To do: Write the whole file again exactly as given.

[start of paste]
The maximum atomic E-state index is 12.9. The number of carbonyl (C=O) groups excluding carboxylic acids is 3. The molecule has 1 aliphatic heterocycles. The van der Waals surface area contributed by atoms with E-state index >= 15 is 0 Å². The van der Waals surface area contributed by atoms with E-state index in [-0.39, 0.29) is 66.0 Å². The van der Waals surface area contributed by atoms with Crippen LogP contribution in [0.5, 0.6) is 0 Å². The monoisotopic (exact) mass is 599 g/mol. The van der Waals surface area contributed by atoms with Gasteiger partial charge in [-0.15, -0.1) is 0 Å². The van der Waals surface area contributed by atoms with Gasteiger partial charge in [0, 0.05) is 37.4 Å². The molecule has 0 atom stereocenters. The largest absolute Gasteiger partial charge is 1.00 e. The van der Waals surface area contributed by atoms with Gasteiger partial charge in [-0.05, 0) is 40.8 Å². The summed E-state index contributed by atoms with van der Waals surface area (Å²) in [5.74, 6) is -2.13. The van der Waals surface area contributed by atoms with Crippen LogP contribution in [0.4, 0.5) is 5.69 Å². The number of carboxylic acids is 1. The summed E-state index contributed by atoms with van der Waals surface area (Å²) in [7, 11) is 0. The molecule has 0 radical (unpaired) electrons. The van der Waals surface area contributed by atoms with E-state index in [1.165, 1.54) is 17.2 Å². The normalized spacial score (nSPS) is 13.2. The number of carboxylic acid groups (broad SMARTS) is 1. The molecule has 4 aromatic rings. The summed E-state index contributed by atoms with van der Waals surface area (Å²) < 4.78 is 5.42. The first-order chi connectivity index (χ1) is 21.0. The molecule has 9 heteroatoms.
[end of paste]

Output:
The maximum atomic E-state index is 12.9. The number of carbonyl (C=O) groups excluding carboxylic acids is 3. The molecule has 1 aliphatic heterocycles. The van der Waals surface area contributed by atoms with E-state index >= 15 is 0 Å². The van der Waals surface area contributed by atoms with E-state index in [-0.39, 0.29) is 66.0 Å². The van der Waals surface area contributed by atoms with Crippen LogP contribution in [0.5, 0.6) is 0 Å². The monoisotopic (exact) mass is 599 g/mol. The van der Waals surface area contributed by atoms with Gasteiger partial charge in [-0.15, -0.1) is 0 Å². The van der Waals surface area contributed by atoms with Gasteiger partial charge in [0, 0.05) is 37.4 Å². The molecule has 0 atom stereocenters. The largest absolute Gasteiger partial charge is 1.00 e. The van der Waals surface area contributed by atoms with Gasteiger partial charge in [-0.05, 0) is 40.8 Å². The summed E-state index contributed by atoms with van der Waals surface area (Å²) in [5.74, 6) is -2.13. The van der Waals surface area contributed by atoms with Crippen LogP contribution in [0.4, 0.5) is 5.69 Å². The number of carboxylic acids is 1. The summed E-state index contributed by atoms with van der Waals surface area (Å²) in [7, 11) is 0. The molecule has 0 radical (unpaired) electrons. The van der Waals surface area contributed by atoms with E-state index in [1.165, 1.54) is 17.2 Å². The normalized spacial score (nSPS) is 13.2. The number of carboxylic acid groups (broad SMARTS) is 1. The molecule has 4 aromatic rings. The summed E-state index contributed by atoms with van der Waals surface area (Å²) < 4.78 is 5.42. The first-order chi connectivity index (χ1) is 21.0. The molecule has 9 heteroatoms.